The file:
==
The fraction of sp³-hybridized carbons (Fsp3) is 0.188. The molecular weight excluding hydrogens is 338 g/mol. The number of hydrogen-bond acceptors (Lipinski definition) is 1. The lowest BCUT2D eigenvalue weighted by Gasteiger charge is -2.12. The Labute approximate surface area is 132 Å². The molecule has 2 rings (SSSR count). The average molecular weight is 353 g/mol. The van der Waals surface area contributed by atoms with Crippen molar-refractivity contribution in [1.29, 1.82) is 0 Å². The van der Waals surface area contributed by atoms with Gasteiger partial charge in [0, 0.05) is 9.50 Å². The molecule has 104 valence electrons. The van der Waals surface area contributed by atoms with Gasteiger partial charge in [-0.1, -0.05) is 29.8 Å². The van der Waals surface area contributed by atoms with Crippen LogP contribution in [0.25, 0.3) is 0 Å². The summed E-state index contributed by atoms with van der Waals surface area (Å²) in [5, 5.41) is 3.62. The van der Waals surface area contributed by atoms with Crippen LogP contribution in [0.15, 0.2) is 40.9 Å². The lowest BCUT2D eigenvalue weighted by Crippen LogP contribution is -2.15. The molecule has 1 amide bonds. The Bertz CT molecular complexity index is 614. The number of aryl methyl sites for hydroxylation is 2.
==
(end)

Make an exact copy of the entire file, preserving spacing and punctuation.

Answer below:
The fraction of sp³-hybridized carbons (Fsp3) is 0.188. The molecular weight excluding hydrogens is 338 g/mol. The number of hydrogen-bond acceptors (Lipinski definition) is 1. The lowest BCUT2D eigenvalue weighted by Gasteiger charge is -2.12. The Labute approximate surface area is 132 Å². The molecule has 2 rings (SSSR count). The average molecular weight is 353 g/mol. The van der Waals surface area contributed by atoms with Crippen molar-refractivity contribution in [1.29, 1.82) is 0 Å². The van der Waals surface area contributed by atoms with Gasteiger partial charge in [0, 0.05) is 9.50 Å². The molecule has 104 valence electrons. The van der Waals surface area contributed by atoms with Gasteiger partial charge in [-0.1, -0.05) is 29.8 Å². The van der Waals surface area contributed by atoms with Crippen LogP contribution in [0.25, 0.3) is 0 Å². The summed E-state index contributed by atoms with van der Waals surface area (Å²) in [5, 5.41) is 3.62. The van der Waals surface area contributed by atoms with Crippen LogP contribution in [0.15, 0.2) is 40.9 Å². The lowest BCUT2D eigenvalue weighted by Crippen LogP contribution is -2.15. The molecule has 1 amide bonds. The Bertz CT molecular complexity index is 614. The number of aryl methyl sites for hydroxylation is 2.